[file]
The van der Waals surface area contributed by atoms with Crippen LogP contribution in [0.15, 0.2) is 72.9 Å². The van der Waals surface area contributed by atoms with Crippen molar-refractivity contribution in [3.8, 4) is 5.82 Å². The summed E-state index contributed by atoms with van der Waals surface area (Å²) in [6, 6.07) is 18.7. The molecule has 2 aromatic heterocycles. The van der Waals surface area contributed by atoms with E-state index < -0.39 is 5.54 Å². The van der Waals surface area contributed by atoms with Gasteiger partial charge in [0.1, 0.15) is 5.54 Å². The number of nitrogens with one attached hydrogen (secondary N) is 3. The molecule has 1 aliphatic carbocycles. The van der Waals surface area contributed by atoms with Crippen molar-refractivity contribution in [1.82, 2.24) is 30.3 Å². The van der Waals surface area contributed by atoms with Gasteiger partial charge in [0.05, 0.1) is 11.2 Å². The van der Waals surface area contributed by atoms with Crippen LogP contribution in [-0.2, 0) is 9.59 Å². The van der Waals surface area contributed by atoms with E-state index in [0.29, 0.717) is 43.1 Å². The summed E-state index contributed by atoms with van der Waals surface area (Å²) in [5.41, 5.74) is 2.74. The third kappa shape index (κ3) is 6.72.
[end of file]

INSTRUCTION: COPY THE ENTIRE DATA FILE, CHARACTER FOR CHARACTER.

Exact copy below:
The van der Waals surface area contributed by atoms with Crippen LogP contribution in [0.15, 0.2) is 72.9 Å². The van der Waals surface area contributed by atoms with Crippen molar-refractivity contribution in [3.8, 4) is 5.82 Å². The summed E-state index contributed by atoms with van der Waals surface area (Å²) in [6, 6.07) is 18.7. The molecule has 2 aromatic heterocycles. The van der Waals surface area contributed by atoms with E-state index < -0.39 is 5.54 Å². The van der Waals surface area contributed by atoms with Gasteiger partial charge in [0.1, 0.15) is 5.54 Å². The number of nitrogens with one attached hydrogen (secondary N) is 3. The molecule has 1 aliphatic carbocycles. The van der Waals surface area contributed by atoms with Crippen molar-refractivity contribution in [1.82, 2.24) is 30.3 Å². The van der Waals surface area contributed by atoms with Gasteiger partial charge in [0.05, 0.1) is 11.2 Å². The van der Waals surface area contributed by atoms with Crippen LogP contribution in [-0.2, 0) is 9.59 Å². The van der Waals surface area contributed by atoms with E-state index in [0.29, 0.717) is 43.1 Å². The summed E-state index contributed by atoms with van der Waals surface area (Å²) in [5.41, 5.74) is 2.74. The third kappa shape index (κ3) is 6.72.